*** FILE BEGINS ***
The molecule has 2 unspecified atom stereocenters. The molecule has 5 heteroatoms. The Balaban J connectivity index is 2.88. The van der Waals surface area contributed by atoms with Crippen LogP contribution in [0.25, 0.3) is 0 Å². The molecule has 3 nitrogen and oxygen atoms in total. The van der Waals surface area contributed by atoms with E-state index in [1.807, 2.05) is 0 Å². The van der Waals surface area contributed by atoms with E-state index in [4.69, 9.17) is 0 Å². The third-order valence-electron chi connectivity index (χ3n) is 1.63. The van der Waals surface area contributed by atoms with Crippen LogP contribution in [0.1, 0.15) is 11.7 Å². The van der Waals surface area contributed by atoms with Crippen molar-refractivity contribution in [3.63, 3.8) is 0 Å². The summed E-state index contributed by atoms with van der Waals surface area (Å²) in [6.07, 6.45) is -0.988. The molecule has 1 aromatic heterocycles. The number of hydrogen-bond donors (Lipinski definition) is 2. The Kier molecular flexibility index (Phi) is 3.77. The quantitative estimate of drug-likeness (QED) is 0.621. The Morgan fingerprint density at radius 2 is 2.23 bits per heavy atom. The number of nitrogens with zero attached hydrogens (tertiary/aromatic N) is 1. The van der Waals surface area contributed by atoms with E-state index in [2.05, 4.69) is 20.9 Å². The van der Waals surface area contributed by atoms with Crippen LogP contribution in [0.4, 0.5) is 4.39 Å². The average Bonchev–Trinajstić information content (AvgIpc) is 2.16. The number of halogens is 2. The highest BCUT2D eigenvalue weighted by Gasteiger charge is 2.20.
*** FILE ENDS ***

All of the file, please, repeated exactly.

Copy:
The molecule has 2 unspecified atom stereocenters. The molecule has 5 heteroatoms. The Balaban J connectivity index is 2.88. The van der Waals surface area contributed by atoms with Crippen LogP contribution in [0.25, 0.3) is 0 Å². The molecule has 3 nitrogen and oxygen atoms in total. The van der Waals surface area contributed by atoms with E-state index in [1.807, 2.05) is 0 Å². The van der Waals surface area contributed by atoms with E-state index in [4.69, 9.17) is 0 Å². The third-order valence-electron chi connectivity index (χ3n) is 1.63. The van der Waals surface area contributed by atoms with Crippen LogP contribution in [0.1, 0.15) is 11.7 Å². The van der Waals surface area contributed by atoms with Crippen molar-refractivity contribution in [3.63, 3.8) is 0 Å². The summed E-state index contributed by atoms with van der Waals surface area (Å²) in [6.07, 6.45) is -0.988. The molecule has 1 aromatic heterocycles. The number of hydrogen-bond donors (Lipinski definition) is 2. The Kier molecular flexibility index (Phi) is 3.77. The quantitative estimate of drug-likeness (QED) is 0.621. The Morgan fingerprint density at radius 2 is 2.23 bits per heavy atom. The number of nitrogens with zero attached hydrogens (tertiary/aromatic N) is 1. The van der Waals surface area contributed by atoms with E-state index in [2.05, 4.69) is 20.9 Å². The van der Waals surface area contributed by atoms with Crippen LogP contribution in [0.4, 0.5) is 4.39 Å². The average Bonchev–Trinajstić information content (AvgIpc) is 2.16. The number of halogens is 2. The highest BCUT2D eigenvalue weighted by Gasteiger charge is 2.20.